The single most important piece of paper obtained from a sleep study is a hypnogram, which provides an all night view of the patient’s sleep parameters.
Explore This IssueDecember 2007
You need to understand the terms used in the sleep report and what the tests represent. It is important to have a good relationship with your sleep expert colleague so that he or she can help you interpret the study results. Also, the same lab should be used for all studies, Dr. Friedman emphasized.
In the current era of evidence-based medicine, outcomes research is needed to validate treatment modalities, explained Ron B. Mitchell, MD, Professor of Otolaryngology at St. Louis University School of Medicine and the Cardinal Glennon Children’s Medical Center in St. Louis. Dr. Mitchell reviewed data from the past five years related to treatment of SDB and outcomes.
A review of 14 studies using polysomnography (PSG) to evaluate outcomes in children with SDB and obstructive sleep apnea (OSA) found that T&A had success rates ranging from 79% to 92% (Brietzke et al. Head Neck Surg 2006). Limitations of this review were that the studies had small sample sizes, studied different disorders, used different sleep labs, and had different definitions of success, he said.
-Norman R. Friedman, MD
Another review by Dr. Mitchell and colleagues found that sleep parameters improved significantly post-surgery in 80 healthy nonobese children with SDB. After T&A, 71% to 94% were normalized, depending on the sleep parameter. In general, around 80% to 85% of children get better, he said.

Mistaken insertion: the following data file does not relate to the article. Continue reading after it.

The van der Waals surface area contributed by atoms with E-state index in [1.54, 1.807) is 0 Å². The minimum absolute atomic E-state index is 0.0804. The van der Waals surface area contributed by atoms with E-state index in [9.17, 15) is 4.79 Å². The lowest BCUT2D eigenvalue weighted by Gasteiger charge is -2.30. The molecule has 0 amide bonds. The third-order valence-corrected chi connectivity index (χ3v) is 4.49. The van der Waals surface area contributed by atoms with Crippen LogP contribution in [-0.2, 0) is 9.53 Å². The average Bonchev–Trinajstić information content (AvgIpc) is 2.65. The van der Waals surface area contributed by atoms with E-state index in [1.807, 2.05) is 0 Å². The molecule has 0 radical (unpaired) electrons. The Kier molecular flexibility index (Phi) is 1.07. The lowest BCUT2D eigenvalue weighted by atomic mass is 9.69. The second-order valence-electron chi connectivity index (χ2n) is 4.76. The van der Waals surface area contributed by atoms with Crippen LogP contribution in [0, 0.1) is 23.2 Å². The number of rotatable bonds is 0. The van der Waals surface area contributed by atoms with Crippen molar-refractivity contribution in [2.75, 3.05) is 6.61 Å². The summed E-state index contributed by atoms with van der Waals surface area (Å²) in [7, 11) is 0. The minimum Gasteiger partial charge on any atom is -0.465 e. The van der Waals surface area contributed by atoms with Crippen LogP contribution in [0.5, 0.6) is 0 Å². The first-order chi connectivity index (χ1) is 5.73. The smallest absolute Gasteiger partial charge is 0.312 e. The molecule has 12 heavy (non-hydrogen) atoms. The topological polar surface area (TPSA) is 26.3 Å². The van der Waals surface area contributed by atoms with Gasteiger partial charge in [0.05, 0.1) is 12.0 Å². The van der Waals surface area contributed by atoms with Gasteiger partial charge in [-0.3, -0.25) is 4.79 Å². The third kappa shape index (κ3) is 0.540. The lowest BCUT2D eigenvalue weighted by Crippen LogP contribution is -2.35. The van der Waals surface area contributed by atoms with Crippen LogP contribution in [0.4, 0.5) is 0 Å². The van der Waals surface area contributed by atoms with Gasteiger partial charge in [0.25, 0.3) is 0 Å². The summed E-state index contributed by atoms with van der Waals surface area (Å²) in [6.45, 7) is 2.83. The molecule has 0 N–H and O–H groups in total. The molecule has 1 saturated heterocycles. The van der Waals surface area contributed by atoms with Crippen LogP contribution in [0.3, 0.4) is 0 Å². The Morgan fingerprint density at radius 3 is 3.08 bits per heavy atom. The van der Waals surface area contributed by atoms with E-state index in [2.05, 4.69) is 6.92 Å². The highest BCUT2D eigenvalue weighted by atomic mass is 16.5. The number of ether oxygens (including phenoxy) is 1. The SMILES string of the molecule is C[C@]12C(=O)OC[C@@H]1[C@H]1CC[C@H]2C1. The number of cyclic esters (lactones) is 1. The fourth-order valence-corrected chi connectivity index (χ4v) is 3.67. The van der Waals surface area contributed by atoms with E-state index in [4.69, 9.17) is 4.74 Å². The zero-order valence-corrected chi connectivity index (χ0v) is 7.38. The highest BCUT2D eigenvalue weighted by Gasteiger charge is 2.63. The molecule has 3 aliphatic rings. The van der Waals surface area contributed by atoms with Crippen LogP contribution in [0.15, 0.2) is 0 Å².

The most dramatic improvements were observed in children who had more severe SDB, but every child who had surgery showed some improvement. Every child with AHI < 10 normalized; 73% with AHI > 10 normalized. Tonsil size was not a predictor of improvement, he said.
Conversely, 15% to 20% of healthy normal-weight children do not normalize following surgery. This means that of the 250,000 T&A procedures performed annually in the United States, about 50,000 children do not have normalized sleep parameters following surgery.
Quality of Life After T&A
Dr. Mitchell said that the impact of SDB on children’s quality of life is considerable, and he believes it may be underestimated. Children with SDB have significantly worse quality of life compared with healthy controls, similar to the quality of life of children with juvenile rheumatoid arthritis and asthma. This is particularly true for the emotional, behavioral, and parental impact, Dr. Mitchell commented.